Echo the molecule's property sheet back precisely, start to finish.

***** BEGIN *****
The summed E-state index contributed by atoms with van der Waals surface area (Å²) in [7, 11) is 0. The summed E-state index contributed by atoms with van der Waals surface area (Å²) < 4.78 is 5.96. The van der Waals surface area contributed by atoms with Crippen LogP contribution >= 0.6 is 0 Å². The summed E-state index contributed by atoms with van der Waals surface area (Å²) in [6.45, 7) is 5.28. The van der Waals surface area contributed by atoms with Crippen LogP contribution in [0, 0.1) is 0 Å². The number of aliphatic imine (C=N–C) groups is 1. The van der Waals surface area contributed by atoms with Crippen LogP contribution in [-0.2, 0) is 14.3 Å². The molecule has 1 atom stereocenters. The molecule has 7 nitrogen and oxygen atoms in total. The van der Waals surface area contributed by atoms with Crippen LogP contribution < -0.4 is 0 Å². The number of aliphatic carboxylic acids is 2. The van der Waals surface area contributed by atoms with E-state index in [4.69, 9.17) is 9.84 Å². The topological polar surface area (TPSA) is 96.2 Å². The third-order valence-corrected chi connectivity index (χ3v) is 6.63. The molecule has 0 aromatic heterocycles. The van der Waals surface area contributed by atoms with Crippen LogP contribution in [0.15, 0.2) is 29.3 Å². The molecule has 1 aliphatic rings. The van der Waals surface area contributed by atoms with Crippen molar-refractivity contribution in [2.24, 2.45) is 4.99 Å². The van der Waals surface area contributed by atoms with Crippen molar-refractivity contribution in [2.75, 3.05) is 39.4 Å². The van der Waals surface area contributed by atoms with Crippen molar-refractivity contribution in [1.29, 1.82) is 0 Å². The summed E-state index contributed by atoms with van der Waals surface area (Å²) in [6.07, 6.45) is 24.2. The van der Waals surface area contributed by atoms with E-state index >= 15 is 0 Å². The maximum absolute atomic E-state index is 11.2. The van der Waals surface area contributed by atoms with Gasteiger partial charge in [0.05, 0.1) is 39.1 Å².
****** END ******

The summed E-state index contributed by atoms with van der Waals surface area (Å²) in [7, 11) is 0. The summed E-state index contributed by atoms with van der Waals surface area (Å²) < 4.78 is 5.96. The van der Waals surface area contributed by atoms with Crippen LogP contribution >= 0.6 is 0 Å². The summed E-state index contributed by atoms with van der Waals surface area (Å²) in [6.45, 7) is 5.28. The van der Waals surface area contributed by atoms with Crippen LogP contribution in [0, 0.1) is 0 Å². The number of aliphatic imine (C=N–C) groups is 1. The van der Waals surface area contributed by atoms with Crippen LogP contribution in [-0.2, 0) is 14.3 Å². The molecule has 1 atom stereocenters. The molecule has 7 nitrogen and oxygen atoms in total. The van der Waals surface area contributed by atoms with Crippen LogP contribution < -0.4 is 0 Å². The number of aliphatic carboxylic acids is 2. The van der Waals surface area contributed by atoms with E-state index in [4.69, 9.17) is 9.84 Å². The topological polar surface area (TPSA) is 96.2 Å². The third-order valence-corrected chi connectivity index (χ3v) is 6.63. The molecule has 0 aromatic heterocycles. The van der Waals surface area contributed by atoms with Crippen LogP contribution in [0.15, 0.2) is 29.3 Å². The molecule has 1 aliphatic rings. The van der Waals surface area contributed by atoms with Crippen molar-refractivity contribution in [2.24, 2.45) is 4.99 Å². The van der Waals surface area contributed by atoms with Crippen molar-refractivity contribution in [2.75, 3.05) is 39.4 Å². The van der Waals surface area contributed by atoms with Crippen molar-refractivity contribution in [1.29, 1.82) is 0 Å². The summed E-state index contributed by atoms with van der Waals surface area (Å²) in [6.07, 6.45) is 24.2. The van der Waals surface area contributed by atoms with E-state index >= 15 is 0 Å². The maximum absolute atomic E-state index is 11.2. The van der Waals surface area contributed by atoms with Gasteiger partial charge in [0.05, 0.1) is 39.1 Å².